Events & Tickets

Shoji Tabuchi

August 24, 2013 @ 7:00pm

Doors Open: 6:00pm

Tickets go on sale Friday, May 31st at 11am

Ticket Prices: $48.00-$38.00

Groups of 10 or more can receive a discounted ticket price.  Contact Nikki Hill at 309-434-2921or email at nikkihill@uscellularcoliseum.com to order your group tickets now.

Branson’s #1 Must-See Show

Shoji Tabuchi

Coming to the U.S. Cellular Coliseum

Bloomington, Ill. (May 20, 2013) – A night mixed with country, bluegrass, big band, Cajun, Broadway/movie tunes, pop, jazz, swing and classical, Shoji Tabuchi will bring it all to the U.S. Cellular Coliseum on Saturday, August 24 at 7:00pm

Tickets will go on-sale Friday May 31st at 11am.  Ticket prices are $48.00 for floor seating and $38.00 for bowl seating. 

Groups of 10 or more can receive a discounted ticket price.  Contact Nikki Hill at 309-434-2921or email at nikkihill@uscellularcoliseum.com to order your group tickets now. 

Tickets are available at all Ticketmaster outlets, including the U.S. Cellular Coliseum Box Office, www.ticketmaster.com, select Walmart locations, or charge by phone at 1-800-745-3000.

ABOUT Shoji Tabuchi

Shoji’s love of American country music continued to grow.  While his father was away, Shoji convinced his mother to support his dream of becoming an entertainer.  With a small amount of money, Shoji set out for the United States.

 

Initially, he settled in San Francisco.  To make ends meet, Shoji took jobs as a waiter in Japanese restaurants and polished cars.  He also formed the “Osaka Okies” with two friends and had several good jobs in night spots such as the “Hungry Eye.”

The early days were difficult because he spoke little English, wasn’t taken seriously as a country musician and could not get into the musicians’ union.

Having moved to the Midwest, his first steady job was playing fiddle in a country band at the Starlite Club in Riverside, MO.  In 1968, Shoji again met Roy Acuff who again invited him to “come to Nashville when you get a chance, I’ll put you on the Opry.”  Shoji wasted no time, drove to Nashville, and appeared that Friday night at the ole Ryman Auditorium.  There he fiddled his way into the hearts of country music fans who gave him two standing ovations.  Ultimately, Shoji played the Opry 27 times.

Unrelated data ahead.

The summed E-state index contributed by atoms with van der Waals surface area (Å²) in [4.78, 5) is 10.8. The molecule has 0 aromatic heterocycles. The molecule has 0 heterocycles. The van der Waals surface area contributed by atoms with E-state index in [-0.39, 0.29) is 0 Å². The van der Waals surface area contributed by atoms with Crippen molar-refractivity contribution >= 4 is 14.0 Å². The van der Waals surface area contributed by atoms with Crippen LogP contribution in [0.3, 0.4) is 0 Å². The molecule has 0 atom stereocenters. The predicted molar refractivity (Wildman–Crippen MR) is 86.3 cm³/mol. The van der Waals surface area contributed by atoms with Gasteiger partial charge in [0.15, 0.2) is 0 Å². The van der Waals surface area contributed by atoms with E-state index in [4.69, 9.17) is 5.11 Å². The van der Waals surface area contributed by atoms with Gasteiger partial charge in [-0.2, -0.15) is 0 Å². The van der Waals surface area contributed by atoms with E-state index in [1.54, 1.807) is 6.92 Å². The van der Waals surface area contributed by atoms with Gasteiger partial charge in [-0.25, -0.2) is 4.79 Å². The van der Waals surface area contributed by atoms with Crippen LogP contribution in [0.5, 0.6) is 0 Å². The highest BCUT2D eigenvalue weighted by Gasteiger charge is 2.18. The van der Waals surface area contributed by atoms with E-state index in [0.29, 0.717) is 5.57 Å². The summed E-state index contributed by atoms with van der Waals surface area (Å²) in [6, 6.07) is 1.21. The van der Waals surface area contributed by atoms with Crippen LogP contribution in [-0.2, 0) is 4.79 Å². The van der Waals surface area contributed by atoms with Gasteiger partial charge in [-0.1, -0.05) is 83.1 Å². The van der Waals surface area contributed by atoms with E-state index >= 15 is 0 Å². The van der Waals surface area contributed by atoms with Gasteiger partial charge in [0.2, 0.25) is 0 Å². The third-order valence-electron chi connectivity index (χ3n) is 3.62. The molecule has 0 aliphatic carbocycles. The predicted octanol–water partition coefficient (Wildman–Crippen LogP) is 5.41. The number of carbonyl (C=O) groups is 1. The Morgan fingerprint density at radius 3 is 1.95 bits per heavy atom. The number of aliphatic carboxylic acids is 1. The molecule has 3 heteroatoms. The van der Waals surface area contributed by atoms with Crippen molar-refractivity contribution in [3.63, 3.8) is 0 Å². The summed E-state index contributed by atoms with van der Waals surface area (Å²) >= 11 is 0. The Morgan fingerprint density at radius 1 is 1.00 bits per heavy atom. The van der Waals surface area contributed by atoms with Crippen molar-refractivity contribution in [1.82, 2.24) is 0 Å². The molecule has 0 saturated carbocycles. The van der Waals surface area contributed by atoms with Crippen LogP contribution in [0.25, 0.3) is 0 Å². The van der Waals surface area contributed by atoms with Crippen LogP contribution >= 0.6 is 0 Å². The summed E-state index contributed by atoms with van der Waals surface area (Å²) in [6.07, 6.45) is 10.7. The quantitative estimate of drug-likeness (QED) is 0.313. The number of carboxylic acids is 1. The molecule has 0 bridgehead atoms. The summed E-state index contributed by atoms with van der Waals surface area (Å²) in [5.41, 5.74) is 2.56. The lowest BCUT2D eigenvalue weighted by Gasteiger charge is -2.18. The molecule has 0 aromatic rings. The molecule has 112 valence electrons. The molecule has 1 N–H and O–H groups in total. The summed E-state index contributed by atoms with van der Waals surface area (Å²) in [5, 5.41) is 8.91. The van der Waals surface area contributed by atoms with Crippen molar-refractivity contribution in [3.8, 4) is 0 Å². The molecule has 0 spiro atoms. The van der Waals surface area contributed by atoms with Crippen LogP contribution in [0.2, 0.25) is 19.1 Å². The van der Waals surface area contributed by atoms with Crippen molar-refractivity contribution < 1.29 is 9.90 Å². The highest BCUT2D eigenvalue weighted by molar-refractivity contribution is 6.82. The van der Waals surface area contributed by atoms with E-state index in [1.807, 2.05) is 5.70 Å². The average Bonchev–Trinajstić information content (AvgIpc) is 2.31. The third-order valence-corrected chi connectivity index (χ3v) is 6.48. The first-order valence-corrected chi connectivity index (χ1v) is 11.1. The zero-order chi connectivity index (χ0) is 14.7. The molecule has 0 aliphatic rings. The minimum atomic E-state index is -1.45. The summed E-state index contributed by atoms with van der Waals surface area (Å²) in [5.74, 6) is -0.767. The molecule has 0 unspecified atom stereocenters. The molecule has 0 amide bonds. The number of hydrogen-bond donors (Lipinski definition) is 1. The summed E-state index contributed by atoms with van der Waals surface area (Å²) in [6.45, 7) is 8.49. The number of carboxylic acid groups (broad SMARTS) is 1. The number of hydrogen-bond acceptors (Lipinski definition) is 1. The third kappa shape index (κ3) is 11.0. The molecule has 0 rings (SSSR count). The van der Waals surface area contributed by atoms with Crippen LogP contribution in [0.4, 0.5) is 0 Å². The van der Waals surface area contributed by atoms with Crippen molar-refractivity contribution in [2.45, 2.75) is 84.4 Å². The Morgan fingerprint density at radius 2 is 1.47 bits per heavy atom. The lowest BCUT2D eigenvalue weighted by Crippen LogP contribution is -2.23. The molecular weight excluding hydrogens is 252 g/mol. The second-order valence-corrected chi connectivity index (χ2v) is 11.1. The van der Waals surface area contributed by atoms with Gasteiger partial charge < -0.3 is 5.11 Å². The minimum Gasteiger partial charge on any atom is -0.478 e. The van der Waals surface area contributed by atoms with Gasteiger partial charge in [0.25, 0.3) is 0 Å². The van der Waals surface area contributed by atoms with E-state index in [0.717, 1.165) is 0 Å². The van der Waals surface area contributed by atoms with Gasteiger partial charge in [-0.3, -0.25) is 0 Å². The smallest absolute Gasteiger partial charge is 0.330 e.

Instant success did not follow, however.  He relocated to Wichita where he worked in a hospital x-ray laboratory by day and played his country music at the Western Swinger Club by night.  While in Wichita, Shoji also played with the KFDI radio “Wichita Linemen” band.

His Nashville exposure and hard work paid off when he got the opportunity to audition with legendary country music artist David Houston’s, of Almost Persuaded fame.  He flew to Shreveport, auditioned and immediately started six years touring the country (1970 – 1975) as a featured act.  He made his home in Shreveport and Bossier City.  Shoji was then asked to form a band by NFL Hall of Fame Pittsburg Steeler quarterback, Terry Bradshaw, who had recorded some country songs.

In short order, his name and virtuoso talent were spread throughout the country, bringing him standing ovations wherever he played.  His touring days saw him performing with the likes of Marty Robbins, Conway Twitty, Johnny Cash, Barbara Mandrell, Mel Tillis, Dolly Parton and many other stars of the country music world. 

It was during his touring years that he journeyed through a small town in the Ozarks called Branson.  He fell in love with its idyllic setting, its charm, and mostly importantly of all – its people.  The rest, as they say, is history.  In a few short years Shoji Tabuchi has gone from being a starring headliner on the Branson scene, to having his own show in his own 2,000 seat state-of-the-art theatre.  His warmth and humor touch his fans in a very special and personal way, bringing thousands to The Shoji Tabuchi Theatre year after year for the performer U.S. News and World Report says, “May be unequaled anywhere for showmanship.” 

 

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